Utopia Live Late (part of the annual festival - Bloomberg Summer at the Roundhouse)
Wednesday 12th August at the Camden Roundhouse
Installation Lead Artist – Penny Woolcock Performance
Choreographer – Arlene Phillips
Walking into the main room at the Camden Roundhouse; it’s dark and steamy, and immediately all eyes are drawn to the main feature of the installation in the centre of the room. An imposing tower of cardboard boxes designed by Glastonbury’s innovative set designers Block 9 with club-style lighting emitting from it’s core. It’s very cool. The boxes have words printed on them representing the things that modern society has made us aspire towards or achieve – ‘wealthy’, ‘desirability’, ‘cool’, ‘popularity’.
Before seeing the rest of the installation the evening’s performance begins. An inspiring if slightly drawn out introduction from choreographer Arlene Phillips; expressing her concern over the pressures of money; cost of living in London; consumerism and the loss of old fashioned values.
The performance was a story of money, inheritance and celebrity told through a mashup of ballroom and street dance styles. Performers included the talented and charming Tommy Franzen, bright-eyed street dancers as young as 8 years old from ZooNation Youth Company, the inspiring Roundhouse Street Circus Collective and amateur ballroom dancers. I was moved by the storyline, the street dance was explosive and entertaining and the ageing ballroom dancers were heart-warming but I could sense from the slightly confused feeling in the audience that something else needed to happen at the end to pull it all together.
The rest of the installation took visitors on two separate journeys around the room. The first a messy library and impressively chaotic street scene complete with traffic lights, piles of rubble and shopping trolleys. As visitors moved through the scene, ears were drawn to nooks, crannys and openings where voices could be heard coming quietly from speakers. First person stories, mainly from young men’s struggles in life were being told. Gang crime, family loss and general disengagement from society. My guest said she heard a story of a young man who’s aunt had been found chopped up into pieces.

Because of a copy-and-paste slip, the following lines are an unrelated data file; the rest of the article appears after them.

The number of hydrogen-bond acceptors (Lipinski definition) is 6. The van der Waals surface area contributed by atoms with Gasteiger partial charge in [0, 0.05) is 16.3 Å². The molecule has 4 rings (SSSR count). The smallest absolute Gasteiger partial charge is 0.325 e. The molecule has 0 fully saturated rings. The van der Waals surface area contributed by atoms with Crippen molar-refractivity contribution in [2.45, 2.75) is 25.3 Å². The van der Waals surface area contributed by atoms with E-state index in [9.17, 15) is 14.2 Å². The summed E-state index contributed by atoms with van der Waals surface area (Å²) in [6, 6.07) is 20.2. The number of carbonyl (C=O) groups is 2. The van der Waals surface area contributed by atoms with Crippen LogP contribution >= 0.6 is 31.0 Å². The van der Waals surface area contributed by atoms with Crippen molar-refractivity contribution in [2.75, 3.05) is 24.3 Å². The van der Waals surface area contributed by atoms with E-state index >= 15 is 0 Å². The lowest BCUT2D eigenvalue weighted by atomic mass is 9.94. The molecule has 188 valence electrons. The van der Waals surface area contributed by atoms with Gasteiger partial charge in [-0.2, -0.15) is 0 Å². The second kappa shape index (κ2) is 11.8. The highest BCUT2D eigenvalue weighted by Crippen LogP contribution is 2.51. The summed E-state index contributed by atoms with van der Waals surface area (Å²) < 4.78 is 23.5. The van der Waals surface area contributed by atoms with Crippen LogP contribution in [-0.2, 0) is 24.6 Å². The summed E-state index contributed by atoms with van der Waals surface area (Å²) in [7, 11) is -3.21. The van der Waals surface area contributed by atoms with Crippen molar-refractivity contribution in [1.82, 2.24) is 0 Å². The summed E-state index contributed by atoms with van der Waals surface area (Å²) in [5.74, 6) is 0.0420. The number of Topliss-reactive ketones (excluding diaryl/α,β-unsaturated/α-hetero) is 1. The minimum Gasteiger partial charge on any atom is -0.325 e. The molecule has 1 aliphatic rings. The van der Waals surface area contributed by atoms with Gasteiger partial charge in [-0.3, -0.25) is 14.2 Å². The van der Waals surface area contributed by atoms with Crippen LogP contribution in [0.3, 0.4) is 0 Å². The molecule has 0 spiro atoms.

The second journey was more varied. My favourite part of the installation was a large projected video made of snippets of film depicting the scale of global consumerism. I think “There’s more to life than trainers” will always stay with me and I like to think other visitors took this back. The printed boxes featured heavily within this section and I sat down to listen to a young girl who had left uni and was talking about how wasted she had gotten on a night out and how her friends all had good career prospects, or who’s parents were setting them up with flats. This was all the while scrolling through her Facebook feed on a laptop, surrounded by boxes with the words desirability and popularity on them. Very current pressures on young people indeed.
Both journeys led to a large screen split into sections with different people taking it in turns to read from the book Utopia by Thomas Moore. This cut through a lot of the sadness depicted in the installation with uplifting verses and potential ways that we could all achieve a more utopian life.
Utopia is a powerful, thought-provoking installation. It’s also accessible to non-regular art goers, is visually impressive and I would recommend it to everyone and anyone.
Published on 20 August 2015 by ukfestivaldan